OpSource is all about cloud operations, offering everything from an enterprise-grade cloud infrastructure to fully managed hosting and apps management. Essentially, OpSource Cloud is a virtual private cloud within the public cloud, giving users control over their degree of Internet connectivity. Meanwhile, OpSource On-Demand combines technical operations, application operations and business operations into a Web operations offering that includes application management, compliance and business services. Lastly, OpSource Billing CLM is a self-service offering for SaaS and Web customer on-boarding, subscription management and payment processing.
This IT search and management service startup recently launched its Log Management application to let IT managers capture and store their logs as well as search and analyze them in the cloud. Paglo compares it to a Google-like search for logs, collecting data from all network devices. Paglo has also recently launched a new application to monitor Amazon EC2 application instances, such as disk reads and writes, CPU utilization and network traffic. Users can access the cloud-based information from any Web browser.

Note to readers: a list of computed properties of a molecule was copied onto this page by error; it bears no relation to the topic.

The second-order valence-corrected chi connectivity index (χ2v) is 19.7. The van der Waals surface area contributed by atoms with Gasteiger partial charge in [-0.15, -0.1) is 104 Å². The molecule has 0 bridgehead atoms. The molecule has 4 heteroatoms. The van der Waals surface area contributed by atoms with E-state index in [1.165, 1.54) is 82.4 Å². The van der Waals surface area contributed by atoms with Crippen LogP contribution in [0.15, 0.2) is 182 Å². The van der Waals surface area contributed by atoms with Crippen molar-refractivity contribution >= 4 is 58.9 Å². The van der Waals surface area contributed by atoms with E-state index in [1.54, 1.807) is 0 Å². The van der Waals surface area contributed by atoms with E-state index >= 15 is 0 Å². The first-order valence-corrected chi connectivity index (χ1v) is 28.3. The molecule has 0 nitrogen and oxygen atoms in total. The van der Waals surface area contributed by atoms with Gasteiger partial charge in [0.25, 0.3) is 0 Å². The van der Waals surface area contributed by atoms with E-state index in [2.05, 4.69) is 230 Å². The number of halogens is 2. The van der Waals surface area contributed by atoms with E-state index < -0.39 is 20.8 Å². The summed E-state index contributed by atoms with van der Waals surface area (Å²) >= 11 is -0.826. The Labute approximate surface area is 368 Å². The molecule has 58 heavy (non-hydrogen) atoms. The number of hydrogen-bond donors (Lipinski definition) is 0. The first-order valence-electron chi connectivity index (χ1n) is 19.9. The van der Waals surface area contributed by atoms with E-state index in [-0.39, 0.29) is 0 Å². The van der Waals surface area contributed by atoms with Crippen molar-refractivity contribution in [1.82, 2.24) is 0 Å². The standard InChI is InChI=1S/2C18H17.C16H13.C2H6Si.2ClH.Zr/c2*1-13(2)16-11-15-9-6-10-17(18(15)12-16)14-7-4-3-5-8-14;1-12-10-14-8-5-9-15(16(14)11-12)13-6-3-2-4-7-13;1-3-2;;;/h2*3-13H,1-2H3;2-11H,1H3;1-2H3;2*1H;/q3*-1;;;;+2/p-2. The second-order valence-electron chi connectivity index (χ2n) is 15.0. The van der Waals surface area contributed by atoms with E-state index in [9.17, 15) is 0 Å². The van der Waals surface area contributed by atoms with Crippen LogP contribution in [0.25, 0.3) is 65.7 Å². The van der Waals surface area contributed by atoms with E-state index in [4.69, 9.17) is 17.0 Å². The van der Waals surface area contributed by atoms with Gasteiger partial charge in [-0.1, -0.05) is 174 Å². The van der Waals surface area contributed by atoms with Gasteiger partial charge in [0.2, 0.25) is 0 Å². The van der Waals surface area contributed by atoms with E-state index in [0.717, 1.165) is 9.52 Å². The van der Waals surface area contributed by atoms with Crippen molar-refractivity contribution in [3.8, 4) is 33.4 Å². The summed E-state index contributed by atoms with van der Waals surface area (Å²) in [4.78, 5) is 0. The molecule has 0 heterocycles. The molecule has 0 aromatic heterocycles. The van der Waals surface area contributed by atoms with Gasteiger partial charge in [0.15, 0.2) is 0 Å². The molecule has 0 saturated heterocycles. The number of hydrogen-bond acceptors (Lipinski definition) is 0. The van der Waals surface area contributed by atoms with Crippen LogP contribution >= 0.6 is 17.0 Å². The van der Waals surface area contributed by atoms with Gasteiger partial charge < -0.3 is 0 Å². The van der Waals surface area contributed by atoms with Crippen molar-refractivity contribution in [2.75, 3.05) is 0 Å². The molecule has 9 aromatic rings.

RightScale’s Cloud Management Platform eases deploying and managing apps in the cloud and enables automation, control and portability. The platform helps users get into the cloud quickly with cloud-ready ServerTemplates and best-practice deployment architectures. And users retain complete visibility into all levels of deployment by managing, monitoring and troubleshooting applications. Lastly, RightScale’s Cloud Management Platform helps users avoid lock-in by letting them choose their deployment language, environment, stack, data store and cloud for portability.